France Telecom CEO In Custody Over Corruption Probe
The last time we encountered the name Stephane Richard, CEO of France Telecom Orange, he was deflecting poor iPhone sales on frugal customers. While we don't know if French customers have become less frugal in the past two months, we do know that Mr. Richard has bigger problems on his hands than declining top and bottom lines: such as suddenly being embroiled in the Bernard Tapie corruption scandal that previously focused on Christine Lagarde, and which this morning led to the CEO being held for questioning over his role in a 2008 arbitration process that resulted in a large pay-out to businessman Bernard Tapie, a judicial source said. "Richard was at the time head of cabinet to Christine Lagarde, who was finance minister to conservative former president Nicolas Sarkozy before she became head of the International Monetary Fund."
Stéphane Richard, chief executive of France Telecom, was taken into custody on Monday for questioning over his role in an arbitration process that led to a €400m payout in 2008 to a prominent supporter of former President Nicolas Sarkozy at a time when Mr Richard was a top official in the finance ministry.
A court spokeswoman said Mr Richard, who has denied any wrongdoing, was placed in custody when he arrived for a scheduled hearing on the case, which involved the settlement of a dispute between the businessman Bernard Tapie and the state entity that managed the residual assets of the failed bank Credit Lyonnais.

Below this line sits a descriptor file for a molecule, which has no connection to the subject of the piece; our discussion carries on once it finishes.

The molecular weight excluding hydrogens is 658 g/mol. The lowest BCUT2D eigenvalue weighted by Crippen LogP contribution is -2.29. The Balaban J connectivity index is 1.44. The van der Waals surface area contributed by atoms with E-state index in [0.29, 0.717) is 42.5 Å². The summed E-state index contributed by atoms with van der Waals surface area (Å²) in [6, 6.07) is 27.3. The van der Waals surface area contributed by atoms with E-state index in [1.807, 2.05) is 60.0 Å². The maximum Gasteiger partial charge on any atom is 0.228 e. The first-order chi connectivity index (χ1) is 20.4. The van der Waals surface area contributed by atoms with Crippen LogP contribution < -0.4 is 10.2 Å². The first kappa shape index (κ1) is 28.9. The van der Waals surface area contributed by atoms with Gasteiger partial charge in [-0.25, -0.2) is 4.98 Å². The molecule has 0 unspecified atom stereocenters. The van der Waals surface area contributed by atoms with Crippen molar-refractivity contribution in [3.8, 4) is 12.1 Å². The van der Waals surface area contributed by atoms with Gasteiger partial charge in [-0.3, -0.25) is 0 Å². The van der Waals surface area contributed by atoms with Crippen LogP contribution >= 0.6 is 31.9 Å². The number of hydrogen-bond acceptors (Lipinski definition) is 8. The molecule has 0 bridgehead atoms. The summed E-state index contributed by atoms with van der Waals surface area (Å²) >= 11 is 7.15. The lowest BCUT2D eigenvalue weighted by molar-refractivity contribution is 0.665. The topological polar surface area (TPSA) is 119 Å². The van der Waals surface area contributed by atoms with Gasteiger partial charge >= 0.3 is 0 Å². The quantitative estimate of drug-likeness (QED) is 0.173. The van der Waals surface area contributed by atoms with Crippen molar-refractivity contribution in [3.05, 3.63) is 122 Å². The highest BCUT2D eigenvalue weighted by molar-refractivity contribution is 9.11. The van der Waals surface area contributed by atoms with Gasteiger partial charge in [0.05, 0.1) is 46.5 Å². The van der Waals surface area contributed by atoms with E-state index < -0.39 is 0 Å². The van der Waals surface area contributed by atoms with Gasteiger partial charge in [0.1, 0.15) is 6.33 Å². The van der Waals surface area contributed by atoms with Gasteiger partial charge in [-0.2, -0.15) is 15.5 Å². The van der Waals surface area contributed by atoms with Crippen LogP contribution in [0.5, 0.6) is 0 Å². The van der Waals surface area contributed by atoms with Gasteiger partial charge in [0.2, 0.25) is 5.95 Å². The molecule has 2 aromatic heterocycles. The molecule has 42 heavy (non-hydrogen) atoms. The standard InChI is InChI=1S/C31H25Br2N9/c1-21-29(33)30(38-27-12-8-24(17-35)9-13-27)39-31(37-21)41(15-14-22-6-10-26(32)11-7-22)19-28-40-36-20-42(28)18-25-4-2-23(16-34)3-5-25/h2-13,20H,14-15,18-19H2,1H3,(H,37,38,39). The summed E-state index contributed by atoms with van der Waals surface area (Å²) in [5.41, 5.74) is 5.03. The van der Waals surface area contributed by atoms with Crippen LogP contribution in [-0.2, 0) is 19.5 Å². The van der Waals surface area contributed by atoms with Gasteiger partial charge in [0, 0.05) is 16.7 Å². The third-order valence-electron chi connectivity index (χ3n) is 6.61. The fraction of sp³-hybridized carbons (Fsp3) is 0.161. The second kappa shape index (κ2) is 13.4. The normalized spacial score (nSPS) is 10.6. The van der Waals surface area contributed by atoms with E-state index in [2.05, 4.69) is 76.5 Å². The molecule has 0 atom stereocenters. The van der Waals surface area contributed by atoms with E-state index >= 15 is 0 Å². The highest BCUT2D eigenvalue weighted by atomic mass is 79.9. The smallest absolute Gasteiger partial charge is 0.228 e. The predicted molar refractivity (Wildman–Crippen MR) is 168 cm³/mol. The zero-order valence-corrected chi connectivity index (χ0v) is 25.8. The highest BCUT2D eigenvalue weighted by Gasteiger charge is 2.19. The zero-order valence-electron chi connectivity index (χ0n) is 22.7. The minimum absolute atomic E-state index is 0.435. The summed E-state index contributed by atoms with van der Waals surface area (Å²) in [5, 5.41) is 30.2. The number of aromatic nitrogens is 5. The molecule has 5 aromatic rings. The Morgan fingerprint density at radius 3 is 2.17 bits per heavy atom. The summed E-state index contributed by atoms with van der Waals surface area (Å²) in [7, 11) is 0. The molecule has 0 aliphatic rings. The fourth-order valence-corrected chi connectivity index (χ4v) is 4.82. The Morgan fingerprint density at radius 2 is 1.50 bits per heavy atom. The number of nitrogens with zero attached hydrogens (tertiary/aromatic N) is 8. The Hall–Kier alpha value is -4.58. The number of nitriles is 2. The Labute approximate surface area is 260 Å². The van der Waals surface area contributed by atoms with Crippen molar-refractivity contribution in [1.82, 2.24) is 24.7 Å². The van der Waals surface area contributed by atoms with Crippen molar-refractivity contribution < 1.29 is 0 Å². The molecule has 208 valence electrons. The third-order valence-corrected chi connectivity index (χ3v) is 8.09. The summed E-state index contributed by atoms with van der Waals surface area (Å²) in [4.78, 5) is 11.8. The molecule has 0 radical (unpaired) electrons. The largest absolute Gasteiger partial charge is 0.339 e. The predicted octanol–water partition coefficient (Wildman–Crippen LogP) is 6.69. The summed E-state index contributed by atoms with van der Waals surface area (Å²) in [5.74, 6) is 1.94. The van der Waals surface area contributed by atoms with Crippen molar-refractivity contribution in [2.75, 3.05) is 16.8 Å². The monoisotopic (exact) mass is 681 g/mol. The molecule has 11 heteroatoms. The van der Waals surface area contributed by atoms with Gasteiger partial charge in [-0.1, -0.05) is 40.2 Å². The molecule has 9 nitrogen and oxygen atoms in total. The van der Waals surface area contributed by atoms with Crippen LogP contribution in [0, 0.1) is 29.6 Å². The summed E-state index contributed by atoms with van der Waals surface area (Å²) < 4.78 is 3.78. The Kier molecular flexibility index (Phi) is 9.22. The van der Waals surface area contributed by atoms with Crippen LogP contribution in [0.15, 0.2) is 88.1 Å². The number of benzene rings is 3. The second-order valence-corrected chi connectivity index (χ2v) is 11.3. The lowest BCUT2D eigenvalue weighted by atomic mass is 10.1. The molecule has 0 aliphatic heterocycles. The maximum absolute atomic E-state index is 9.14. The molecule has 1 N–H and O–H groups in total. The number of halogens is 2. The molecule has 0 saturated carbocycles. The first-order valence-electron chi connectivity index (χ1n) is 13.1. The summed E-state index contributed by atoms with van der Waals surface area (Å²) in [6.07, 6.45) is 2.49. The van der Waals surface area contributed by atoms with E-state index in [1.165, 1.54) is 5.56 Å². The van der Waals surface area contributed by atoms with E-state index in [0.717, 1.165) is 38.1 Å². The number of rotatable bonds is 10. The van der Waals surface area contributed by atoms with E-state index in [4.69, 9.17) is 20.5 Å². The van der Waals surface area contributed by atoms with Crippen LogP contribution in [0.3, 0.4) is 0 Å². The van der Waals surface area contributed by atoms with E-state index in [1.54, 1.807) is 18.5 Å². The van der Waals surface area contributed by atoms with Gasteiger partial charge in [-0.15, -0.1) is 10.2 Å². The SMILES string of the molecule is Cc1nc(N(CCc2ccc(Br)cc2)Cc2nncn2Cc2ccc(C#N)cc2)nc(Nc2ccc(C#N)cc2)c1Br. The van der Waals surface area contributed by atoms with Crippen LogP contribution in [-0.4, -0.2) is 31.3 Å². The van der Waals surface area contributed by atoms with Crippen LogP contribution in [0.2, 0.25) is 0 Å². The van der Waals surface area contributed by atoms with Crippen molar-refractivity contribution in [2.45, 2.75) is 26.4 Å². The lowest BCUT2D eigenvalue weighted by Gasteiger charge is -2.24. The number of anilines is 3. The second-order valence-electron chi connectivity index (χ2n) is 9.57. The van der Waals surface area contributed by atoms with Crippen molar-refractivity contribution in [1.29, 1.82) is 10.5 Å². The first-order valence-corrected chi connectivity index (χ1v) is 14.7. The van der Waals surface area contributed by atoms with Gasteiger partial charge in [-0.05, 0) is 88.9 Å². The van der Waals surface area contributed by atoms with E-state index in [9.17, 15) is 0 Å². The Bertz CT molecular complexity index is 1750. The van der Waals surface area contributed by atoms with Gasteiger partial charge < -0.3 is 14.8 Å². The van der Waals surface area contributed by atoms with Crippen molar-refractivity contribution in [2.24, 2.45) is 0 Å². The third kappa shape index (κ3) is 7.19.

The arbitration, which awarded €285m plus interest to Mr Tapie, ended a decades-long dispute in which he claimed he had been defrauded by Credit Lyonnais over the sale in the 1990s of Adidas, the sports goods company, which he previously owned.
The then-socialist opposition, which instigated the court action, claimed the arbitration process was rigged to reward Mr Tapie for his backing for Mr Sarkozy in the 2007 presidential election.
Mr Richard was director of cabinet to Christine Lagarde, now head of the International Monetary Fund and then finance minister, when the arbitration process took place.
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Last week, Arnaud Montebourg, the industry minister, was reported as suggesting that Mr Richard should step aside at the head of France Telecom, which is 27 per cent state-owned, if the court placed him under formal examination after questioning.
Mr Richard retorted by saying he had been assured of the confidence of President François Hollande and it would be up to the board of France Telecom, which will change its name to Orange in July, to decide. The state has three representatives on the board.
In other words, from "questioning" to a pseudo-nationalized transition, in which the government does the "fair" thing and quietly takes over a domestic company, now that Montebourg ideas about nationalizing foreign companies have failed to meet with resounding success.
Which also means that a year from today, "frugal customers" will be the least of Orange's concerns even if it is presented extensively as the reason for sliding sales, as the government proves once more than when it comes to effectively crushing companies, there is no easier way than simply taking them over.
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